I began with the question: When I visit Kyoto, should I purchase a tofu server made using the kiku-dashi (chrysanthemum pattern) technique?
I ended with the realization: I can apply a sort of kind of similar technique to all the messy wires around our place.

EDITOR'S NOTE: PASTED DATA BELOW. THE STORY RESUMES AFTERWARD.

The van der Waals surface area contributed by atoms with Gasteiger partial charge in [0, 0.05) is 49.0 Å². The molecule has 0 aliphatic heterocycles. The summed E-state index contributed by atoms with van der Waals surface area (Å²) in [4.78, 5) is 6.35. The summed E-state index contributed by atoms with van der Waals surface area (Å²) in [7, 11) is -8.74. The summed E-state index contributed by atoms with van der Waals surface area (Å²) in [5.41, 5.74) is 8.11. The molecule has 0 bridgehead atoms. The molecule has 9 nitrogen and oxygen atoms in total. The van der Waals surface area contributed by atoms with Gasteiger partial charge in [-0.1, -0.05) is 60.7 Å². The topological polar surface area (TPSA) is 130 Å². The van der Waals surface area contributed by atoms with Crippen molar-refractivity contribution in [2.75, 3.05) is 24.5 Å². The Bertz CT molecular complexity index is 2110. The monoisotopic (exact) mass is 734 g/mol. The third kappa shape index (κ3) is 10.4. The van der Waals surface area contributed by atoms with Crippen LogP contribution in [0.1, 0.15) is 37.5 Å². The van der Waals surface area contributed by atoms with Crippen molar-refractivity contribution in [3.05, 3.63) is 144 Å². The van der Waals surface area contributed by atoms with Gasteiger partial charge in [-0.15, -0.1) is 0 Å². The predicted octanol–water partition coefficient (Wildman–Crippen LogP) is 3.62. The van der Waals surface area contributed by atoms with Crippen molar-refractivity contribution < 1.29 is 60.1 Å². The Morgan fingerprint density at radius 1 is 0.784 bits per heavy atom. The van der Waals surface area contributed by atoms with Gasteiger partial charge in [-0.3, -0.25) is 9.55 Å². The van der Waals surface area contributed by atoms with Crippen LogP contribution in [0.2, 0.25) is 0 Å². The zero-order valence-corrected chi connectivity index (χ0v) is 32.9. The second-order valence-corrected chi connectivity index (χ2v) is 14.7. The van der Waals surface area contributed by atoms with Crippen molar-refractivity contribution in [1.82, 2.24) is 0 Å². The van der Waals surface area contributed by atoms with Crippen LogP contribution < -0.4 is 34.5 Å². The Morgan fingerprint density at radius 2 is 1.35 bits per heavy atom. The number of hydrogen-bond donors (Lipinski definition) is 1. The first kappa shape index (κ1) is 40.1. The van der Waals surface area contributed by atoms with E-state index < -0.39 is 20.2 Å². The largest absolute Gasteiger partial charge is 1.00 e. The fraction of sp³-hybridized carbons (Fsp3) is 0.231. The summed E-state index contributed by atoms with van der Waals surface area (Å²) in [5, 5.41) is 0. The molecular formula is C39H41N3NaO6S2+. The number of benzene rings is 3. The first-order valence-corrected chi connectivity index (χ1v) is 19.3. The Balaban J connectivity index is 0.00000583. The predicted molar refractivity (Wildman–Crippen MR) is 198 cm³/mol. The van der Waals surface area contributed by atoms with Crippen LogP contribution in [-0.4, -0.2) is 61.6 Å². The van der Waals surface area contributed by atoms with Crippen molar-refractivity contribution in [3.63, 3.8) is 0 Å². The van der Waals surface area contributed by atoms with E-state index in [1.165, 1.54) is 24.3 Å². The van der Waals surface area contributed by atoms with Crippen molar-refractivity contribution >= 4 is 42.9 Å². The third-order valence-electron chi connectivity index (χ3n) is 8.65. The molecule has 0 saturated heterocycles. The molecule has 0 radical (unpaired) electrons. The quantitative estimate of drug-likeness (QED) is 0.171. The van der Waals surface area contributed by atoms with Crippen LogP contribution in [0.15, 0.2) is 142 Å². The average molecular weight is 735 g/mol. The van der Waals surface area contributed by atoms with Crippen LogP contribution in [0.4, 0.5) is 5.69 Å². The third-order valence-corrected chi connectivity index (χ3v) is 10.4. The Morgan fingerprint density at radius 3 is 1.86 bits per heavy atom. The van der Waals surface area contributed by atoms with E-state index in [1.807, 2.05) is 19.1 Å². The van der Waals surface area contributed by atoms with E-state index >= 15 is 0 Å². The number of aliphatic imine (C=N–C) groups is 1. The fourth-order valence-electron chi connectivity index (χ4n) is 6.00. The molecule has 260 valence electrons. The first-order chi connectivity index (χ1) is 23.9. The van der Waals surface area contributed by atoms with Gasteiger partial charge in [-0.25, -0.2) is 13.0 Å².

Still thinking about what I really want to take away from the Japan trip coming up in three weeks with some inspiration from the New Yorker: Initially, Muji included only forty different products, mainly food and household goods. Today, it is an independent two-billion-dollar company, selling more than seven thousand items ranging from furniture to soap. It keeps prices low by paying close attention to processing and packaging (most of Muji’s paper products are unbleached), and by using undesirable and industrial materials, which are cheaper in bulk (it once famously sold “U-Shaped Spaghetti,” made from the discarded ends of pasta).